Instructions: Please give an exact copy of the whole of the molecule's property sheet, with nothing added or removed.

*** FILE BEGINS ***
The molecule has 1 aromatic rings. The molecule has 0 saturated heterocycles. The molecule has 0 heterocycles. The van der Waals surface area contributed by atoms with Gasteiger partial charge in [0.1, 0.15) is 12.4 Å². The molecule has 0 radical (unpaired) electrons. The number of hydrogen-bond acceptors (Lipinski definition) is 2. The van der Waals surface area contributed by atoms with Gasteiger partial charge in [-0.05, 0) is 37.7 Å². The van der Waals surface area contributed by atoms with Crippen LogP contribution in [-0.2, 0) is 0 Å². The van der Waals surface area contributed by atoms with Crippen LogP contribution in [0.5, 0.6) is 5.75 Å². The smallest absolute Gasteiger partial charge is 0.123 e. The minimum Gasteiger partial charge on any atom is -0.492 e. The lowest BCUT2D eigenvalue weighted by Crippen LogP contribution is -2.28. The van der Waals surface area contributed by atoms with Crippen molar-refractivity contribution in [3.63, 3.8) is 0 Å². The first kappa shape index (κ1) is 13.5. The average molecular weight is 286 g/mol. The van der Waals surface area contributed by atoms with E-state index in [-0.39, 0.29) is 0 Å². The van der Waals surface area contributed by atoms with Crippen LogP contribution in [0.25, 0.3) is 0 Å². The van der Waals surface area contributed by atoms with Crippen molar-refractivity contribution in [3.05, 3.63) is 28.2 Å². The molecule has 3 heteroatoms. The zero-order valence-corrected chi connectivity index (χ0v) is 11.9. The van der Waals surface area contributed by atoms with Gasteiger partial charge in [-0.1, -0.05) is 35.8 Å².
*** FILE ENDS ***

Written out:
The molecule has 1 aromatic rings. The molecule has 0 saturated heterocycles. The molecule has 0 heterocycles. The van der Waals surface area contributed by atoms with Gasteiger partial charge in [0.1, 0.15) is 12.4 Å². The molecule has 0 radical (unpaired) electrons. The number of hydrogen-bond acceptors (Lipinski definition) is 2. The van der Waals surface area contributed by atoms with Gasteiger partial charge in [-0.05, 0) is 37.7 Å². The van der Waals surface area contributed by atoms with Crippen LogP contribution in [-0.2, 0) is 0 Å². The van der Waals surface area contributed by atoms with Crippen LogP contribution in [0.5, 0.6) is 5.75 Å². The smallest absolute Gasteiger partial charge is 0.123 e. The minimum Gasteiger partial charge on any atom is -0.492 e. The lowest BCUT2D eigenvalue weighted by Crippen LogP contribution is -2.28. The van der Waals surface area contributed by atoms with Crippen molar-refractivity contribution in [3.63, 3.8) is 0 Å². The first kappa shape index (κ1) is 13.5. The average molecular weight is 286 g/mol. The van der Waals surface area contributed by atoms with E-state index in [-0.39, 0.29) is 0 Å². The van der Waals surface area contributed by atoms with Crippen LogP contribution in [0.25, 0.3) is 0 Å². The van der Waals surface area contributed by atoms with Crippen molar-refractivity contribution in [3.05, 3.63) is 28.2 Å². The molecule has 3 heteroatoms. The zero-order valence-corrected chi connectivity index (χ0v) is 11.9. The van der Waals surface area contributed by atoms with Gasteiger partial charge in [-0.1, -0.05) is 35.8 Å².